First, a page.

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Friday, August 9, 2019

High Beam

Gymnastics events provides photographers many opportunities to capture spectacular athletic feats.

Yale's Jessica Wang goes high when dismounting from the balance beam vs. University of New Hampshire.

The Photo
The gymnastics meet between Yale and University of New Hampshire (UNH) featured highly talented competitors on the balance beam, vault, floor exercise and parallel bars, but I quickly realized that the balance beam would give me the best pictures.  The gymnasts on the beam did numerous head-over-heels flips as they repeatedly landed perfectly on the beam, and twisted their bodies around while soaring high into the air on their amazing dismounts.  I planned to crouch down low, to make their leaps look even higher and more spectacular in a photo.  My challenge as a photographer would be to simultaneously capture their spectacularly high leaps and faces as they performed their routines.

As the young women performed, they moved rapidly, springing up and over the beam, but often turned their faces away, so I had yet to get a great photo.  The dismounts had great potential, but the athletes were moving in so many different directions at the same time, it was not easy to perfectly time their leaps, twists, and faces to capture the most powerful image. On the next to last balance beam routine, one gymnast looked my way repeatedly, and I shot several strong photos of her upside down and high in the air over the beam.  And when she dismounted, she leaped higher and spun more than anyone else, giving me another powerful photo of her winning routine.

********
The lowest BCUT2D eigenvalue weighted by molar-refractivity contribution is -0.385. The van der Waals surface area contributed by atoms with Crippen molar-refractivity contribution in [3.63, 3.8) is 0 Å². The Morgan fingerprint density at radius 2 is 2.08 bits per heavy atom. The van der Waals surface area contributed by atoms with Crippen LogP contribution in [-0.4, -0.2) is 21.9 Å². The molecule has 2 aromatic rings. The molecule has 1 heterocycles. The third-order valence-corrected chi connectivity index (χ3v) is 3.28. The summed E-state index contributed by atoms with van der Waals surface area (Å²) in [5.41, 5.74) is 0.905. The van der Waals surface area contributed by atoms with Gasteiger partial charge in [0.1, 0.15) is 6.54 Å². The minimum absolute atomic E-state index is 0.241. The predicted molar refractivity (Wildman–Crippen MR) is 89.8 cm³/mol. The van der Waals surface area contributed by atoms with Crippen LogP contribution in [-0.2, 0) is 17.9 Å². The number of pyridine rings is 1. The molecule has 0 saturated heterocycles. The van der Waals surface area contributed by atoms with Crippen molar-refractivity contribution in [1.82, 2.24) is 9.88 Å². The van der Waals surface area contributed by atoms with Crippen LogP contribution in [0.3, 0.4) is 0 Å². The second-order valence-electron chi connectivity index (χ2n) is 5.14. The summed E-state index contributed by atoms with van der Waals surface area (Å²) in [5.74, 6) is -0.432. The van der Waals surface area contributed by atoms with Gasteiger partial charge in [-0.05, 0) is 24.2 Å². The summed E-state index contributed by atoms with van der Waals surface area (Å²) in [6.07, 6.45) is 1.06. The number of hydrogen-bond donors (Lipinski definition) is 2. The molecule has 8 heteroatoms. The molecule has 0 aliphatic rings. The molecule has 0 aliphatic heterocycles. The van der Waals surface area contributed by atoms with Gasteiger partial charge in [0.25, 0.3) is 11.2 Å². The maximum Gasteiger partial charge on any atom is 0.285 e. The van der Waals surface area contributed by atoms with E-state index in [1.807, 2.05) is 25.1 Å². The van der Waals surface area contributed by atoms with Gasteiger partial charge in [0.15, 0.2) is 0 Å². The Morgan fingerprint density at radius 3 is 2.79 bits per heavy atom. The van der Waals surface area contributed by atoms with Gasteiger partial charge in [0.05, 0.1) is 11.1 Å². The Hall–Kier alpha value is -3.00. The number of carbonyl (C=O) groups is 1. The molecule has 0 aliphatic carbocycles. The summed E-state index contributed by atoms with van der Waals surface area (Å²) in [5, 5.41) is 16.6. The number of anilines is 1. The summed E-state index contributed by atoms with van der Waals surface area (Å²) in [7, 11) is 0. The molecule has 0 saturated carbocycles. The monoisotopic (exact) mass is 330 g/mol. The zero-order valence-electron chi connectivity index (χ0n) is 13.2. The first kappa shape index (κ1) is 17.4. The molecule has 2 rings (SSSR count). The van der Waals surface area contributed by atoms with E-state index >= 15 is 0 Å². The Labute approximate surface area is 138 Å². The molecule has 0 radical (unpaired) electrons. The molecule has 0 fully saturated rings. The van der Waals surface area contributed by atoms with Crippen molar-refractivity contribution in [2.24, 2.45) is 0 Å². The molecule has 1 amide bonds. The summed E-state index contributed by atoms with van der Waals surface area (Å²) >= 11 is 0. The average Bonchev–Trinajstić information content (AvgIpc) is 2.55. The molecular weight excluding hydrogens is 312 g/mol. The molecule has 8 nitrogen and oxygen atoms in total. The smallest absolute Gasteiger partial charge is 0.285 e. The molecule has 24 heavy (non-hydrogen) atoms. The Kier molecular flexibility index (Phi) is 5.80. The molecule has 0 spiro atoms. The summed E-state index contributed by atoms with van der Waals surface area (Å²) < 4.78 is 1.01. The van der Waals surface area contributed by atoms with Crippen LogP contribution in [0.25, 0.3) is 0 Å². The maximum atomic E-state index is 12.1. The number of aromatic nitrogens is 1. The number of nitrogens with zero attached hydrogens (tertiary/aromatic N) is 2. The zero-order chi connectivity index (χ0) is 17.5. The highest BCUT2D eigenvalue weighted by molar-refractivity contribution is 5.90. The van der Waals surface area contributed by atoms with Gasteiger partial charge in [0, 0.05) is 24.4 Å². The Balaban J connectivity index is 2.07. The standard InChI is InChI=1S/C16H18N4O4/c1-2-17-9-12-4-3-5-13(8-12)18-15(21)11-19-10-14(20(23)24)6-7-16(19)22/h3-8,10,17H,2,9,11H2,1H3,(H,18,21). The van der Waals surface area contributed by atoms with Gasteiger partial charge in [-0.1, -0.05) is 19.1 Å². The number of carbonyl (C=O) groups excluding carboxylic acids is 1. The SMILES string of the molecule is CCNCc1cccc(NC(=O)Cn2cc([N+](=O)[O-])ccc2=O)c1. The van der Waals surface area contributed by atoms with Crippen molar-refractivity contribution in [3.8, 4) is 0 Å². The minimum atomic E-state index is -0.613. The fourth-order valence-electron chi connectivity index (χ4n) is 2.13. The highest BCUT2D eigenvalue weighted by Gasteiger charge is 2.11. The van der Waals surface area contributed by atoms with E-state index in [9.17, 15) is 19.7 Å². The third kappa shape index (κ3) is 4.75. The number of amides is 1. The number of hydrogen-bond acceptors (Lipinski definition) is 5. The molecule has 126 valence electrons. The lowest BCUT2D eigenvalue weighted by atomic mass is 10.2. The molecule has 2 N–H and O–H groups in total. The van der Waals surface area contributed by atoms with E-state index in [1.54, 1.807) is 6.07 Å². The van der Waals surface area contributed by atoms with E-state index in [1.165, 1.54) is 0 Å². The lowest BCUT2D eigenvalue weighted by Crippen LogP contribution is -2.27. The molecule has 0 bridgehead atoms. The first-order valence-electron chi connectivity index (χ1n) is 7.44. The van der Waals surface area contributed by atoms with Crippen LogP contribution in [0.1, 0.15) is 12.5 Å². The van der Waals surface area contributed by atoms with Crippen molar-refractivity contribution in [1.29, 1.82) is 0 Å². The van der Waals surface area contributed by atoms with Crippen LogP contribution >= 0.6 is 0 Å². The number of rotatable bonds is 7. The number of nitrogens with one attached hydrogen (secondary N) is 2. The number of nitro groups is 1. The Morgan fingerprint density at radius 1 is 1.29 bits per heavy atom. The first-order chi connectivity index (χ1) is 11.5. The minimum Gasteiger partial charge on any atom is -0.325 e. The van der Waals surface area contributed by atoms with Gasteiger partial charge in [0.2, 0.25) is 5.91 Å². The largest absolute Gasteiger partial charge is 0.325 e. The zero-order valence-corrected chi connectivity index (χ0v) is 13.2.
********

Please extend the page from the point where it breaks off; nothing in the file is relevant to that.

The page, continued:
3 Tips
1)    The balance beam event typically provides some of the best gymnastics photos.
2)    Shoot from a low angle to make the gymnasts’ leaps look higher and more spectacular.
3)    You’ll likely need to shoot many, many photos to capture both the gymnasts’ athleticism and faces in one great image.